De modewereld over Viviane Sassen, deel drie / Guillaume Henry, hoofdontwerper van het Franse modehuis Carven
Van 15 december 2012 t/m 17 maart 2013 toonde Huis Marseille de tentoonstelling Viviane Sassen / In and out of Fashion, een overzicht van de modefotografie van Viviane Sassen. In de opmaat naar deze tentoonstelling interviewde conservator Nanda van den Berg verschillende mensen uit de mode-industrie die met Viviane Sassen samenwerken. Want wat is dat eigenlijk: ‘modefotografie’? Waarin verschilt de modefotografie van het autonome werk waarmee Viviane Sassen de afgelopen jaren zoveel eer heeft ingelegd? En vooral: Waarom is de modefotografie van Viviane Sassen zo bijzonder?
Een gesprek met Guillaume Henry, sinds drie jaar hoofdontwerper van het Franse modehuis Carven voor wie Viviane Sassen de advertentiecampagnes schiet.
Dit interview is alleen in het Engels beschikbaar.
Guillaume Henry: For me it is a real honour and a real pleasure to work with Viviane. And she is a proper artist. You’ve been speaking of her as a fashion photographer, but for me she’s an artist. I never saw her work as just fashion photography; for me it is more than that. It’s about fashion, of course, but normally, when we think of fashion, we think of obvious beauty. Viviane is not working with an idea of obvious beauty.
She could be working with the most beautiful model. But she’s thinking of this model not as a human beauty, but more as a texture, a volume. She makes a new form of beauty with it.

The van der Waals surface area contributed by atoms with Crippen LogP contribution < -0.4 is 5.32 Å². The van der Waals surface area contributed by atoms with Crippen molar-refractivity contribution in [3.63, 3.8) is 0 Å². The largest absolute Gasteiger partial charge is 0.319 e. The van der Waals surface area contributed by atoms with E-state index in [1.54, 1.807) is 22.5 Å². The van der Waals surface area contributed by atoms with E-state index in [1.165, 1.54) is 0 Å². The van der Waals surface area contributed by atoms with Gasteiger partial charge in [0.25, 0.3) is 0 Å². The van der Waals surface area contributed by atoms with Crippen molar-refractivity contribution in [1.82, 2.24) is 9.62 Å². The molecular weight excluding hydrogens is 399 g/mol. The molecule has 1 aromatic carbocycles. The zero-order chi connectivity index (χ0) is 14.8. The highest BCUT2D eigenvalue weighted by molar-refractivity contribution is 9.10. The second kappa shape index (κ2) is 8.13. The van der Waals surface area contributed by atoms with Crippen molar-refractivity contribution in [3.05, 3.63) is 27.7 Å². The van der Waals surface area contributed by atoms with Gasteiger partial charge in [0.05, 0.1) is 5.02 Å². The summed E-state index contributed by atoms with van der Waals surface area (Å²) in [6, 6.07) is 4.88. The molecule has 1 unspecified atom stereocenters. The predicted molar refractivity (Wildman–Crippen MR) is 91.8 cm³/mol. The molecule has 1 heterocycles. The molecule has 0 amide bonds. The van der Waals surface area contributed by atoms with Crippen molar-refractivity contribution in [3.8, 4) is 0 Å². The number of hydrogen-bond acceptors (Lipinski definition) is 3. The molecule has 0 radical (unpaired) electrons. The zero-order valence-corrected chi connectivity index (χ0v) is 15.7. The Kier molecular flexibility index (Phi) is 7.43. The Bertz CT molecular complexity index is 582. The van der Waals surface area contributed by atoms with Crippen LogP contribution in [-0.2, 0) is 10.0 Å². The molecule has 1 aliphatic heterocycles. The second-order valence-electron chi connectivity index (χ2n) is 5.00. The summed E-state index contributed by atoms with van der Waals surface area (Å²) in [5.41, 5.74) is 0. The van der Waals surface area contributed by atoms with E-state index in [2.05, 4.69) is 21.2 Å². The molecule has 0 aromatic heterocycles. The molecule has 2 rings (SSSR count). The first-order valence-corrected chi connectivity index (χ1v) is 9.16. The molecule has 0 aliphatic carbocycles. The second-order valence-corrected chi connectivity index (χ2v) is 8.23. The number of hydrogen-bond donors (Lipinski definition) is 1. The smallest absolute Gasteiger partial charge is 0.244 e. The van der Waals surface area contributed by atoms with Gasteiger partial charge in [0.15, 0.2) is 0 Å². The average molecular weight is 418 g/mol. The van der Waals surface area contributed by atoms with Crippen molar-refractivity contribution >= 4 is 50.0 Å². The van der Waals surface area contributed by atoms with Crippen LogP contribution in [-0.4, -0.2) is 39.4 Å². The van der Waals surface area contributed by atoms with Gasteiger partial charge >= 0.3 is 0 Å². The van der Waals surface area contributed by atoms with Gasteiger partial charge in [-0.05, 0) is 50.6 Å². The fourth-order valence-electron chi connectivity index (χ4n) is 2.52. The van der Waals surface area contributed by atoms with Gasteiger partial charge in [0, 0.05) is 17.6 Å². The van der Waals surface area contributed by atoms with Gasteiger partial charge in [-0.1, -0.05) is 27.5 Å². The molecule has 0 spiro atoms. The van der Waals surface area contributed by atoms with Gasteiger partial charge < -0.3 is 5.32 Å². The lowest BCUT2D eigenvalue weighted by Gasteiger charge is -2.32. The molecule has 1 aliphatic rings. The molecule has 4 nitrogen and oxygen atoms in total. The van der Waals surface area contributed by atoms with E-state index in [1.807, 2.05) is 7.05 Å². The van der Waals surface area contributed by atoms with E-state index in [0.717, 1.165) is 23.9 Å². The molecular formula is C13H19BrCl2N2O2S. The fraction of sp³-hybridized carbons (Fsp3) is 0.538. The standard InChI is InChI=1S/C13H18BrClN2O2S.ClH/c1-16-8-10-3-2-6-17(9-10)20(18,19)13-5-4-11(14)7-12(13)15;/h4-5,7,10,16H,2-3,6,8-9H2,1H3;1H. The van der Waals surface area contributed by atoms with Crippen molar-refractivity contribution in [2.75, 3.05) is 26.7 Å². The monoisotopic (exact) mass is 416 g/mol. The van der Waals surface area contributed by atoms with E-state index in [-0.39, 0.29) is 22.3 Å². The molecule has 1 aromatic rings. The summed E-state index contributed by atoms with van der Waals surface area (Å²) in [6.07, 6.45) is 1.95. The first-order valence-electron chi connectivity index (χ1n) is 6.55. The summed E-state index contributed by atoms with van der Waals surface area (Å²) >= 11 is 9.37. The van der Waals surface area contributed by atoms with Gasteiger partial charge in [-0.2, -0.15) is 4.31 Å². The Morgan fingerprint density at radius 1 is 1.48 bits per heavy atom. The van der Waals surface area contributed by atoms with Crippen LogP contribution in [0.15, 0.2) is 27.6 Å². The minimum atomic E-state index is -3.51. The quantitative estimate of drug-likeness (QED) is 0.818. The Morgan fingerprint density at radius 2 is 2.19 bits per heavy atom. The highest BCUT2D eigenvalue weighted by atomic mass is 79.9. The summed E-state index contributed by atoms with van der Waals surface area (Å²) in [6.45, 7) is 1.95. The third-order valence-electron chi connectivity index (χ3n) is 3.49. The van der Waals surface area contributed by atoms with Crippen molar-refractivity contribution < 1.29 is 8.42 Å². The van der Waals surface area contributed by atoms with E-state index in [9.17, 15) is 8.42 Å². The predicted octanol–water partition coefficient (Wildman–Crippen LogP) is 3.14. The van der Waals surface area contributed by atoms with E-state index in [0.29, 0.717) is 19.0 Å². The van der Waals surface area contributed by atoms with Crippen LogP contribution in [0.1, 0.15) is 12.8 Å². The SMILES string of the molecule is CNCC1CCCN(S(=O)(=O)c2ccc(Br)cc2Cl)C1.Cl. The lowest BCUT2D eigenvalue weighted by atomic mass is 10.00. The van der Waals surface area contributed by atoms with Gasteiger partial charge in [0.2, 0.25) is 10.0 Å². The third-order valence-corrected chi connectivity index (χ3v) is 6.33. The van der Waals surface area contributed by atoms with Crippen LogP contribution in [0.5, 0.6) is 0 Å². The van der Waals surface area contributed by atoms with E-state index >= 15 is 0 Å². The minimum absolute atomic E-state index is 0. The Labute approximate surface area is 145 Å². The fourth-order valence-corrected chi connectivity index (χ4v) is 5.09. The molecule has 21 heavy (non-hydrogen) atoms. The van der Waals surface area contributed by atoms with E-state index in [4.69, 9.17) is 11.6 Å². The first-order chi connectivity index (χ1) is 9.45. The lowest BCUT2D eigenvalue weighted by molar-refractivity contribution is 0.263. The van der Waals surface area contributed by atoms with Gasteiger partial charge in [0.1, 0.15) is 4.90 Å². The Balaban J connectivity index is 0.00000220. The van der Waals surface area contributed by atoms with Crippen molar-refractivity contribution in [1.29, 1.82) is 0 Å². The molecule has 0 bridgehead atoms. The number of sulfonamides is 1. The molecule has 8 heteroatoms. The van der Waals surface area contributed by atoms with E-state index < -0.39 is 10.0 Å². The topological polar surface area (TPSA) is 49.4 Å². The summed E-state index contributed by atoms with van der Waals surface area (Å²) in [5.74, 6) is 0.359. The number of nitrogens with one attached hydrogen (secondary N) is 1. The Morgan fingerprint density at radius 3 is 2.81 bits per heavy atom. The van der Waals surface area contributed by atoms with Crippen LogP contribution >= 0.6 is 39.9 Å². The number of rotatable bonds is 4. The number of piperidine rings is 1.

She wants to create volumes, abstraction. I actually forget that her work is photographic. It could be a painting, it could be a collage, it could be… for me it goes beyond skin, pose, and attitude – it’s more about colours, volumes, lines. For me the body is as important as the shadow, the background, the light, it’s the sum of all these things. She sees things that she is the only one to see. The thing I love about working with Viviane most is that I never know what the result is going to look like. Because… it’s spontaneous, it’s so intimate, you’re always surprised.
Nanda van den Berg: How did you find her?
GH: It’s a long story… a long and happy story. I collect images and I love pictures. I adore photos and have collected them for a long time. I cut out pictures I like from magazines and collect them. Sometimes some of these pictures – like this one, from a magazine, it’s not one Viviane made, it’s just a picture I like – they stay with me for maybe six or seven years. There is a picture that Viviane did – maybe ten years ago – that is super precious to me.
NvdB: Which one?
GH: It was a campaign for another brand. This image – I won’t tell you the brand either, because it’s not the brand I saw, it was the artist. It was the artist’s work that inspired me, that interested me. I hung on to this image for a long time. Then there’s a stylist I really adore, Belén Casadevall, a really great stylist, and she was contributing to the French magazine Numéro, and in the magazine I saw photographs that I loved, and again – because it was not about showing a dress, but more like showing an emotion – the photographer was recreating beauty. Those pictures in Numéro gave me the same emotions as those in this campaign, which I kept for many years. Then I did some research into the photographer.
NvdB: Which series was that?